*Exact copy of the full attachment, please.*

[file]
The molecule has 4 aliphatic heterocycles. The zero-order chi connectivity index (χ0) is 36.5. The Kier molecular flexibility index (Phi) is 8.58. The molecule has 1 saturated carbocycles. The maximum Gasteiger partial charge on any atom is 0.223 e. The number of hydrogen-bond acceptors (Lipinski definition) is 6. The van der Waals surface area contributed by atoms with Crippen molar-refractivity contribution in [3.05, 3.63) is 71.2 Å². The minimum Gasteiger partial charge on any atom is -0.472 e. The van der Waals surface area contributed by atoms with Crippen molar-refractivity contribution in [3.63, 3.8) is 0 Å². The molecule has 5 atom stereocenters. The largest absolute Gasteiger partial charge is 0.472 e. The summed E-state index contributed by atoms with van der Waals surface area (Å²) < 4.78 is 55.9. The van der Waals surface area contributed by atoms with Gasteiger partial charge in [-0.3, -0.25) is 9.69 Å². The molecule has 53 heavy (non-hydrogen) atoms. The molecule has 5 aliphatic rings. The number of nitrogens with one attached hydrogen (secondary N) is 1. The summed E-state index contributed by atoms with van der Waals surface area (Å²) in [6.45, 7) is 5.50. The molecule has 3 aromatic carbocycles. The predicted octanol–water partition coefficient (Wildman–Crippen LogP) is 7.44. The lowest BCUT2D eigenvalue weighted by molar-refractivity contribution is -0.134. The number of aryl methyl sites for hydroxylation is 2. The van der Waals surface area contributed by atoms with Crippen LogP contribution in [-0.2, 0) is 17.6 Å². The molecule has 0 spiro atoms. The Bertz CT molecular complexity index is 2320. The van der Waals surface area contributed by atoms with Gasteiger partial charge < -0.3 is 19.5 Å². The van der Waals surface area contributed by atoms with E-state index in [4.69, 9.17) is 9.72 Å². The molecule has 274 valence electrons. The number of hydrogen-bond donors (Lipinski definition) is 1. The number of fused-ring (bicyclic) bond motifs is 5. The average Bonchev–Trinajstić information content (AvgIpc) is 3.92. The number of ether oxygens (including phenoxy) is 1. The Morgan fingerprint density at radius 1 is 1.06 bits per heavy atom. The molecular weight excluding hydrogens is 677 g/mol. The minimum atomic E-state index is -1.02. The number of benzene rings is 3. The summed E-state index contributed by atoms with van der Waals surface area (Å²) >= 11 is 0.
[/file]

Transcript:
The molecule has 4 aliphatic heterocycles. The zero-order chi connectivity index (χ0) is 36.5. The Kier molecular flexibility index (Phi) is 8.58. The molecule has 1 saturated carbocycles. The maximum Gasteiger partial charge on any atom is 0.223 e. The number of hydrogen-bond acceptors (Lipinski definition) is 6. The van der Waals surface area contributed by atoms with Crippen molar-refractivity contribution in [3.05, 3.63) is 71.2 Å². The minimum Gasteiger partial charge on any atom is -0.472 e. The van der Waals surface area contributed by atoms with Crippen molar-refractivity contribution in [3.63, 3.8) is 0 Å². The molecule has 5 atom stereocenters. The largest absolute Gasteiger partial charge is 0.472 e. The summed E-state index contributed by atoms with van der Waals surface area (Å²) < 4.78 is 55.9. The van der Waals surface area contributed by atoms with Gasteiger partial charge in [-0.3, -0.25) is 9.69 Å². The molecule has 53 heavy (non-hydrogen) atoms. The molecule has 5 aliphatic rings. The number of nitrogens with one attached hydrogen (secondary N) is 1. The summed E-state index contributed by atoms with van der Waals surface area (Å²) in [6.45, 7) is 5.50. The molecule has 3 aromatic carbocycles. The predicted octanol–water partition coefficient (Wildman–Crippen LogP) is 7.44. The lowest BCUT2D eigenvalue weighted by molar-refractivity contribution is -0.134. The number of aryl methyl sites for hydroxylation is 2. The van der Waals surface area contributed by atoms with Crippen LogP contribution in [-0.2, 0) is 17.6 Å². The molecule has 0 spiro atoms. The Bertz CT molecular complexity index is 2320. The van der Waals surface area contributed by atoms with Gasteiger partial charge < -0.3 is 19.5 Å². The van der Waals surface area contributed by atoms with E-state index in [4.69, 9.17) is 9.72 Å². The molecule has 274 valence electrons. The number of hydrogen-bond donors (Lipinski definition) is 1. The number of fused-ring (bicyclic) bond motifs is 5. The average Bonchev–Trinajstić information content (AvgIpc) is 3.92. The number of ether oxygens (including phenoxy) is 1. The Morgan fingerprint density at radius 1 is 1.06 bits per heavy atom. The molecular weight excluding hydrogens is 677 g/mol. The minimum atomic E-state index is -1.02. The number of benzene rings is 3. The summed E-state index contributed by atoms with van der Waals surface area (Å²) >= 11 is 0.